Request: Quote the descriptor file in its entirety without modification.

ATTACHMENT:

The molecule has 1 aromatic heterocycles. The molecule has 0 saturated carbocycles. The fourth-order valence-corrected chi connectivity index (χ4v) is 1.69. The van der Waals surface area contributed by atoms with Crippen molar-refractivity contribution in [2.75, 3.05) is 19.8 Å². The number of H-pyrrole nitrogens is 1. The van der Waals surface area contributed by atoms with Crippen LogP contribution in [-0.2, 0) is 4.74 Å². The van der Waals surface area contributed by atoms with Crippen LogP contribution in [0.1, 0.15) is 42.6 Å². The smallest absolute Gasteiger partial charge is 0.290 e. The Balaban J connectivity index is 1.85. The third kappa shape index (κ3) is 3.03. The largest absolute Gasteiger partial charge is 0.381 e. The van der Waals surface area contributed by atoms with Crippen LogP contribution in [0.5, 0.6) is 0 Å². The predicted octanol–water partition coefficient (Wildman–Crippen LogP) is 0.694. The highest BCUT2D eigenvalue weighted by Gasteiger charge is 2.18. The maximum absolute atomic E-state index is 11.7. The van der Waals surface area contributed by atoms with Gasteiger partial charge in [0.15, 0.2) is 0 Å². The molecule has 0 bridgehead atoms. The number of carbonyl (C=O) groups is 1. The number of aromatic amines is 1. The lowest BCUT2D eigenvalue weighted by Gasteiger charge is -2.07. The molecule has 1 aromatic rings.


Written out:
The molecule has 1 aromatic heterocycles. The molecule has 0 saturated carbocycles. The fourth-order valence-corrected chi connectivity index (χ4v) is 1.69. The van der Waals surface area contributed by atoms with Crippen molar-refractivity contribution in [2.75, 3.05) is 19.8 Å². The number of H-pyrrole nitrogens is 1. The van der Waals surface area contributed by atoms with Crippen LogP contribution in [-0.2, 0) is 4.74 Å². The van der Waals surface area contributed by atoms with Crippen LogP contribution in [0.1, 0.15) is 42.6 Å². The smallest absolute Gasteiger partial charge is 0.290 e. The Balaban J connectivity index is 1.85. The third kappa shape index (κ3) is 3.03. The largest absolute Gasteiger partial charge is 0.381 e. The van der Waals surface area contributed by atoms with Crippen LogP contribution in [0.5, 0.6) is 0 Å². The predicted octanol–water partition coefficient (Wildman–Crippen LogP) is 0.694. The highest BCUT2D eigenvalue weighted by Gasteiger charge is 2.18. The maximum absolute atomic E-state index is 11.7. The van der Waals surface area contributed by atoms with Gasteiger partial charge in [0.15, 0.2) is 0 Å². The molecule has 0 bridgehead atoms. The number of carbonyl (C=O) groups is 1. The number of aromatic amines is 1. The lowest BCUT2D eigenvalue weighted by Gasteiger charge is -2.07. The molecule has 1 aromatic rings.